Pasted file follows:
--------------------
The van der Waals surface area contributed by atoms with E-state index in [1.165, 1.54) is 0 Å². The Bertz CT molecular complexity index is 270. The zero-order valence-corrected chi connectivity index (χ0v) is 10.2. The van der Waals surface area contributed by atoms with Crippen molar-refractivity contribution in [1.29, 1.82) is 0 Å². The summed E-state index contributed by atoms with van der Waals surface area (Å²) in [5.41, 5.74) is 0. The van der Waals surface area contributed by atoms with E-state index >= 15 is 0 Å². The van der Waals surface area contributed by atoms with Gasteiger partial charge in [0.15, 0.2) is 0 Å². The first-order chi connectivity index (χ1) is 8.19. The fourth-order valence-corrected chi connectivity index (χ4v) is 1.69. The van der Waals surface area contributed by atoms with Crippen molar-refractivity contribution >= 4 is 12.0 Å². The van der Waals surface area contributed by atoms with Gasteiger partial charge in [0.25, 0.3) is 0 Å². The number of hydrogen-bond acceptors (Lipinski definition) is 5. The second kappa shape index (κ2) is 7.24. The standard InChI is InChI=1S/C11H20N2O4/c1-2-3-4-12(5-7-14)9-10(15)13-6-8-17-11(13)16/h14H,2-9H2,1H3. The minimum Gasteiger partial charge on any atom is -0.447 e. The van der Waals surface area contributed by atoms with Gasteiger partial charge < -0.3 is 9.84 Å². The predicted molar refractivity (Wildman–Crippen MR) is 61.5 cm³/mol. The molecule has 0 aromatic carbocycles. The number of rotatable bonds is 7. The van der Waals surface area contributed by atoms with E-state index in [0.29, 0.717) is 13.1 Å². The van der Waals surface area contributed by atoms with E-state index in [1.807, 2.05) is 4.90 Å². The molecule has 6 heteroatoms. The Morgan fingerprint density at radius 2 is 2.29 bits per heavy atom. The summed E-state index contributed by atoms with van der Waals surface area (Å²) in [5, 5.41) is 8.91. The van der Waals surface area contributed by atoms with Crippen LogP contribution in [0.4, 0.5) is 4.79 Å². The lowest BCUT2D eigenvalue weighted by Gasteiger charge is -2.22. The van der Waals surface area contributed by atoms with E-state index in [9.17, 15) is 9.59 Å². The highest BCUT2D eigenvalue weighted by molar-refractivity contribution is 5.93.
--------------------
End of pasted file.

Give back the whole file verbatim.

The van der Waals surface area contributed by atoms with E-state index in [1.165, 1.54) is 0 Å². The Bertz CT molecular complexity index is 270. The zero-order valence-corrected chi connectivity index (χ0v) is 10.2. The van der Waals surface area contributed by atoms with Crippen molar-refractivity contribution in [1.29, 1.82) is 0 Å². The summed E-state index contributed by atoms with van der Waals surface area (Å²) in [5.41, 5.74) is 0. The van der Waals surface area contributed by atoms with E-state index >= 15 is 0 Å². The van der Waals surface area contributed by atoms with Gasteiger partial charge in [0.15, 0.2) is 0 Å². The first-order chi connectivity index (χ1) is 8.19. The fourth-order valence-corrected chi connectivity index (χ4v) is 1.69. The van der Waals surface area contributed by atoms with Crippen molar-refractivity contribution >= 4 is 12.0 Å². The van der Waals surface area contributed by atoms with Gasteiger partial charge in [0.25, 0.3) is 0 Å². The number of hydrogen-bond acceptors (Lipinski definition) is 5. The second kappa shape index (κ2) is 7.24. The standard InChI is InChI=1S/C11H20N2O4/c1-2-3-4-12(5-7-14)9-10(15)13-6-8-17-11(13)16/h14H,2-9H2,1H3. The minimum Gasteiger partial charge on any atom is -0.447 e. The van der Waals surface area contributed by atoms with Gasteiger partial charge < -0.3 is 9.84 Å². The predicted molar refractivity (Wildman–Crippen MR) is 61.5 cm³/mol. The molecule has 0 aromatic carbocycles. The number of rotatable bonds is 7. The van der Waals surface area contributed by atoms with E-state index in [0.29, 0.717) is 13.1 Å². The van der Waals surface area contributed by atoms with E-state index in [1.807, 2.05) is 4.90 Å². The molecule has 6 heteroatoms. The Morgan fingerprint density at radius 2 is 2.29 bits per heavy atom. The summed E-state index contributed by atoms with van der Waals surface area (Å²) in [5, 5.41) is 8.91. The van der Waals surface area contributed by atoms with Crippen LogP contribution in [0.4, 0.5) is 4.79 Å². The lowest BCUT2D eigenvalue weighted by Gasteiger charge is -2.22. The van der Waals surface area contributed by atoms with E-state index in [9.17, 15) is 9.59 Å². The highest BCUT2D eigenvalue weighted by molar-refractivity contribution is 5.93.